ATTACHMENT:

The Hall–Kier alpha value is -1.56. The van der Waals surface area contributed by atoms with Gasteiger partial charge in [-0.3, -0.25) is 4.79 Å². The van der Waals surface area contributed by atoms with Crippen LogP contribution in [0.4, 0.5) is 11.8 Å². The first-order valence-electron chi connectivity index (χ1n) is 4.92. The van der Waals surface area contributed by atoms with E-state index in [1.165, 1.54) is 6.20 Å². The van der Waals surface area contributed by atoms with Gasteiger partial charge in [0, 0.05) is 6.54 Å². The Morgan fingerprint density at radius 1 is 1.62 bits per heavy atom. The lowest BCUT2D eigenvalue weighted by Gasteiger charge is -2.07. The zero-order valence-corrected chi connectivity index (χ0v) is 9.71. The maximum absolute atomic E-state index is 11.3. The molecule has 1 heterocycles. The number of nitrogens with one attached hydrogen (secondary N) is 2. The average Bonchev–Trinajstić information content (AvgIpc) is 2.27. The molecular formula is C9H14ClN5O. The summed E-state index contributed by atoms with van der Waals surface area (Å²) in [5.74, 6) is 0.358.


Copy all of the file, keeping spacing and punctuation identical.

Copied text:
The Hall–Kier alpha value is -1.56. The van der Waals surface area contributed by atoms with Gasteiger partial charge in [-0.3, -0.25) is 4.79 Å². The van der Waals surface area contributed by atoms with Crippen LogP contribution in [0.4, 0.5) is 11.8 Å². The first-order valence-electron chi connectivity index (χ1n) is 4.92. The van der Waals surface area contributed by atoms with E-state index in [1.165, 1.54) is 6.20 Å². The van der Waals surface area contributed by atoms with Gasteiger partial charge in [0, 0.05) is 6.54 Å². The Morgan fingerprint density at radius 1 is 1.62 bits per heavy atom. The lowest BCUT2D eigenvalue weighted by Gasteiger charge is -2.07. The zero-order valence-corrected chi connectivity index (χ0v) is 9.71. The maximum absolute atomic E-state index is 11.3. The molecule has 1 heterocycles. The number of nitrogens with one attached hydrogen (secondary N) is 2. The average Bonchev–Trinajstić information content (AvgIpc) is 2.27. The molecular formula is C9H14ClN5O. The summed E-state index contributed by atoms with van der Waals surface area (Å²) in [5.74, 6) is 0.358.